CODART, Dutch and Flemish art in museums worldwide

Curator's Project

A Renewed Permanent Exhibition for Museum Hof van Busleyden

May, 2024

Museum Hof van Busleyden, housed in a magnificent Renaissance city palace in the historic heart of Mechelen, had the outer shell of its building renovated in 2022-2023. The museum closed its doors, and took advantage of the opportunity to freshen up the – rather recently renewed – permanent exhibition. A new museal concept was developed, with attention to sustainability, inclusivity and diversity. The original concept, with the Burgundian Renaissance as its core theme, had to be interwoven with these considerations. This set of requirements, criteria and conditions was successfully combined in a renewed permanent exhibition. At the end of February 2024, Museum Hof van Busleyden opened its doors to the public once again, with At Home in Burgundian Mechelen as its core theme.

View of the building and garden of Hof van Busleyden in 1938 Collection City Archives Mechelen, Collection Berlemont, inv. B37-52. © Regionale Beeldbank Mechelen, beeldnummer SME001013416

View of the building and garden of Hof van Busleyden in 1938
Collection City Archives Mechelen, Collection Berlemont, inv. B37-52. © Regionale Beeldbank Mechelen, beeldnummer SME001013416

From City Museum to Burgundian City Palace

The Mechelen city collection, originally composed of works of art from churches, monasteries, artisanal societies and guilds of Mechelen, forms the basis of the collection of Museum Hof van Busleyden. The Burgundian city palace owes its name to one of its earliest residents: Hieronymus van Busleyden (1470-1517). As a new member of the Great Council, he welcomed nobility, humanists and politicians as his guests. The city collection has been housed in the palace since 1938, but the collection grew and the building soon turned out to be too small. In 2010, the museum closed its doors for a thorough renovation and refurbishment, in which more space was created for the collection and at the same time, the museum’s activities and approach were completely reconsidered. In 2018, the museum reopened its doors to the public as ‘Museum Hof van Busleyden’, with a focus on the Burgundian Renaissance.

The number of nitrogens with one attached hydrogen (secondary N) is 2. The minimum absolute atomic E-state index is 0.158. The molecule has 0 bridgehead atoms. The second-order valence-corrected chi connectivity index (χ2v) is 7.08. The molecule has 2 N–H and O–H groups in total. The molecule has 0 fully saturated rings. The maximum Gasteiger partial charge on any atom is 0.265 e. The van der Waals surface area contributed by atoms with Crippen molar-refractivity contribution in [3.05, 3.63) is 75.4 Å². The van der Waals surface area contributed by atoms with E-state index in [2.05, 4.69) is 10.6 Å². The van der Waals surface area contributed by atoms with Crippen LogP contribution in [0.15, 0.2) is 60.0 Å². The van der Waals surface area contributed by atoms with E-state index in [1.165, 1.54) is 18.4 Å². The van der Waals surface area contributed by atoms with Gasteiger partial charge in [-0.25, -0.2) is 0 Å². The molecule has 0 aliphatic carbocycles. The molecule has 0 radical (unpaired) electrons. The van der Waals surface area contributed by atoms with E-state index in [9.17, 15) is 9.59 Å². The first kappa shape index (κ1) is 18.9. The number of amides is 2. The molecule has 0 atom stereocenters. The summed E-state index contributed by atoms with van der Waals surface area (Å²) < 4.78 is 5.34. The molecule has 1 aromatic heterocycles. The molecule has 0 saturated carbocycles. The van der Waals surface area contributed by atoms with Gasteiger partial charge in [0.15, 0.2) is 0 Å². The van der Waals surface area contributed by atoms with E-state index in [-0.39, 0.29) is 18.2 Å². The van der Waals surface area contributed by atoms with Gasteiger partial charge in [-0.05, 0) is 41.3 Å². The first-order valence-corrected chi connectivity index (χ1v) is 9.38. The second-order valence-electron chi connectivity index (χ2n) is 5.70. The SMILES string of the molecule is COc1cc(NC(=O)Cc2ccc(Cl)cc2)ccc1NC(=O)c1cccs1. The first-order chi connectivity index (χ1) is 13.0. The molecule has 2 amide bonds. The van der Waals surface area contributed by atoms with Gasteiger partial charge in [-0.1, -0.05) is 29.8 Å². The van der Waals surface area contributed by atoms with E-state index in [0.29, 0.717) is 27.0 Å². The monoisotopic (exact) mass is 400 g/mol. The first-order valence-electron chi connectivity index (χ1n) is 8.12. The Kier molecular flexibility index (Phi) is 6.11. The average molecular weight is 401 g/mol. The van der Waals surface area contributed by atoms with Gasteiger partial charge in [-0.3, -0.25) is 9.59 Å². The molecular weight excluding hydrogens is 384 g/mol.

The Renovation Following the Renovation

In 2022, only four years after the extensive renovation of 2010-2018, the museum closed its doors once again to renovate its roof and windows. Since it was not possible to predict the impact of vibrations, dust and fluctuations of temperature resulting from this work, the galleries were emptied and the collection was secured.

The museum seized the opportunity to introduce a few improvements in one fell swoop. The world had changed fundamentally, after all, since the reopening in 2018: topics like inclusivity and diversity had become much more prominent. In addition, some aspects of the museum had become dated or were in need of improvement, such as, for example, the routing throughout the building and the readability of the narrative content. The museum did not want to proceed solely on the basis of its own internal evaluation, and for that reason organized a survey of the public. Shortly before the museum closed, various target groups were asked about what could be improved.

A New Concept For and By the Public

In order to reach as many people as possible and gather as much information as possible in the survey, customized methods were used to approach each target group. The target groups comprised museum staff, residents of Mechelen, teachers, millennials, academics and scientists, museum professionals, marketing experts and storytellers. The results of the survey revealed in particular  four striking needs of the public : a clearer and more explicit museum narrative, more works of art of a higher quality, more diversity and the implementation and integration of  contemporary art.